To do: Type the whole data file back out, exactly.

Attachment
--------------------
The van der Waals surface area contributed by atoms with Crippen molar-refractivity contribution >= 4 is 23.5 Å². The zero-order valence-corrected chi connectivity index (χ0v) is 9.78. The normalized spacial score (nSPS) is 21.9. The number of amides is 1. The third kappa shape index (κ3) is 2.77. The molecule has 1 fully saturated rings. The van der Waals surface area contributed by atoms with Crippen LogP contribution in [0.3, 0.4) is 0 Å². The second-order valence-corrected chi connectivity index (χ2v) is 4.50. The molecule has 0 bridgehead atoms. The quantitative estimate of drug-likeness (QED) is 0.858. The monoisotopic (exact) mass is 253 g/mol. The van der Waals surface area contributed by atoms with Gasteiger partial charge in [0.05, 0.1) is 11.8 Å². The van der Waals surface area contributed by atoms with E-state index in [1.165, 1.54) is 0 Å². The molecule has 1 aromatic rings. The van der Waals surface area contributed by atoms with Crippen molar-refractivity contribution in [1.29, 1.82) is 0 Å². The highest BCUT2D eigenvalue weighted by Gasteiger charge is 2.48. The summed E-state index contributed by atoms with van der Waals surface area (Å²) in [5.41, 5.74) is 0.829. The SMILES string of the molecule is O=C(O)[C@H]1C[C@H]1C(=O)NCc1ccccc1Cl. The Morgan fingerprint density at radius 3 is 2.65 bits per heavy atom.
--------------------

The van der Waals surface area contributed by atoms with Crippen molar-refractivity contribution >= 4 is 23.5 Å². The zero-order valence-corrected chi connectivity index (χ0v) is 9.78. The normalized spacial score (nSPS) is 21.9. The number of amides is 1. The third kappa shape index (κ3) is 2.77. The molecule has 1 fully saturated rings. The van der Waals surface area contributed by atoms with Crippen LogP contribution in [0.3, 0.4) is 0 Å². The second-order valence-corrected chi connectivity index (χ2v) is 4.50. The molecule has 0 bridgehead atoms. The quantitative estimate of drug-likeness (QED) is 0.858. The monoisotopic (exact) mass is 253 g/mol. The van der Waals surface area contributed by atoms with Gasteiger partial charge in [0.05, 0.1) is 11.8 Å². The van der Waals surface area contributed by atoms with E-state index in [1.165, 1.54) is 0 Å². The molecule has 1 aromatic rings. The van der Waals surface area contributed by atoms with Crippen molar-refractivity contribution in [1.29, 1.82) is 0 Å². The highest BCUT2D eigenvalue weighted by Gasteiger charge is 2.48. The summed E-state index contributed by atoms with van der Waals surface area (Å²) in [5.41, 5.74) is 0.829. The SMILES string of the molecule is O=C(O)[C@H]1C[C@H]1C(=O)NCc1ccccc1Cl. The Morgan fingerprint density at radius 3 is 2.65 bits per heavy atom.